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1NF rule says that we should not keep data of different types in one single column. Does it mean that sql_variant is not compatible with first normal form hence should not be used?
Top Answer
Paul White
>1NF rule says that we should not keep data of different types in one single column.

There's no general agreement about exactly what *first normal form* (1NF) means in detail. Personally, I prefer Chris Date's current interpretation, which simply states that all relation variables (relvars) are in 1NF by definition.

>Does it mean that sql_variant is not compatible with first normal form hence should not be used?

This is a bit imprecise since normal forms are properties of the logical model, whereas `sql_variant` is a physical (SQL Server-specific) type. We would need to define a mapping from relational model *type* (or domain) to physical implementation for this to truly make sense.

Nevertheless, I will say that `sql_variant` is not *inherently* an indication that the associated model violates 1NF - so long as the model defines the range of allowable attribute values to match those storable in `sql_variant` (with or without suitable constraints). The fact that `sql_variant` can store values of several different underlying types is neither here nor there. We might as well argue that *float* types violate 1NF since they can contain integers as well as reals etc.

In other words, a physical table using `sql_variant` *can* be a valid representation of a relation variable (within the general limitations of SQL anyway). It simply depends on what the underlying logical model says about the range of values allowed in the attribute.

Consider also that whatever we might physically store in a `sql_variant` might also be stored in a string representation, or as a binary value. String and binary values do not necessarily violate 1NF, so why should `sql_variant`? Similar arguments can be made about `xml` or `json` (and array types for databases that support such things).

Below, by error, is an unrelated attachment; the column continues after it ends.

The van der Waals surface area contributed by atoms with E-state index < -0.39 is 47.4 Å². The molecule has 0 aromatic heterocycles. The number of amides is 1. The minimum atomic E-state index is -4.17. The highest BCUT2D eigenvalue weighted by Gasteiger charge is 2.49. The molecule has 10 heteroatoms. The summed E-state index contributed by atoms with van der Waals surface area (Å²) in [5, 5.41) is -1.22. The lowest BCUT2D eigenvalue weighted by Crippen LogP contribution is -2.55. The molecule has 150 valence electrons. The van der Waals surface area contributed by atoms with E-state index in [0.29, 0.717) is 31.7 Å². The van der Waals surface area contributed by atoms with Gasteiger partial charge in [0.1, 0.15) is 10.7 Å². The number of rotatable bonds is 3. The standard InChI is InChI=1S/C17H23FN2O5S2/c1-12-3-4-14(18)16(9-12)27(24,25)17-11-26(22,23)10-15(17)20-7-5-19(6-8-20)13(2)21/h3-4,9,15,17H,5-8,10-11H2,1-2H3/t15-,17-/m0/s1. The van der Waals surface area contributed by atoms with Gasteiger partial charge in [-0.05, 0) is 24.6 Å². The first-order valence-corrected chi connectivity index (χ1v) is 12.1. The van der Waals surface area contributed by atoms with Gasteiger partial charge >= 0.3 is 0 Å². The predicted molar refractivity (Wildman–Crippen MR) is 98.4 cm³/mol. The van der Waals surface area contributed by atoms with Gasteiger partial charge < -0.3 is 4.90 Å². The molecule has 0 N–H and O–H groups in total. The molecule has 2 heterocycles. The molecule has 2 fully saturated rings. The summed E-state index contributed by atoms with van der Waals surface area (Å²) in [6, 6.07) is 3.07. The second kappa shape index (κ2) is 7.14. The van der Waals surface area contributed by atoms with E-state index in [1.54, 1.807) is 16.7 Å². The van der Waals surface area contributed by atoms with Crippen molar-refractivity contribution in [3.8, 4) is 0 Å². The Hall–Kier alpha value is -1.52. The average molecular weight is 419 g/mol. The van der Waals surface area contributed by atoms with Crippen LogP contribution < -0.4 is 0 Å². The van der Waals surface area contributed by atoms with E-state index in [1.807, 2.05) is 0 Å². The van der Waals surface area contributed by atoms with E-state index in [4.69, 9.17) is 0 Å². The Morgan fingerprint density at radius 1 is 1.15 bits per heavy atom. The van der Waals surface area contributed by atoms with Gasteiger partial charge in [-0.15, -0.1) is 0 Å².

All of the above is orthogonal to the question of whether using `sql_variant` is a feature of a "good" design/implementation [or not][1].

Further reading:

* [Facts and Fallacies about First Normal Form][2] by Anith Sen
* [First Normal Form in Theory and Practice][3] by Fabian Pascal
* [The Third Manifesto][4] - C J Date and Hugh Darwen
* https://dba.stackexchange.com/q/161119 (Q & A)

#### Footnote

[Walter Mitty](https://dba.stackexchange.com/users/1050/walter-mitty) said:


> In relational maths, some domains may have relations as elements.  If such a domain were used as the basis for an attribute in another relation, the result would not be in what Codd originally without reducing the expressive power of the model was the whole point.  
>   
> Relvars eliminate this kind of nesting by definition, as stated.  Beginners often get around the restriction in physical design by storing CSV strings in columns. There are consequences of such designs with regard to keyed access to data.


  [1]: https://brentozar.com/archive/2017/03/no-seriously-dont-use-sql_variant/
  [2]: https://www.red-gate.com/simple-talk/sql/learn-sql-server/facts-and-fallacies-about-first-normal-form/
  [3]: http://www.dbdebunk.com/2016/03/real-data-science-first-normal-form-in.html
  [4]: http://www.thethirdmanifesto.com/
Is sql_variant compatible with First Normal Form (1NF)?

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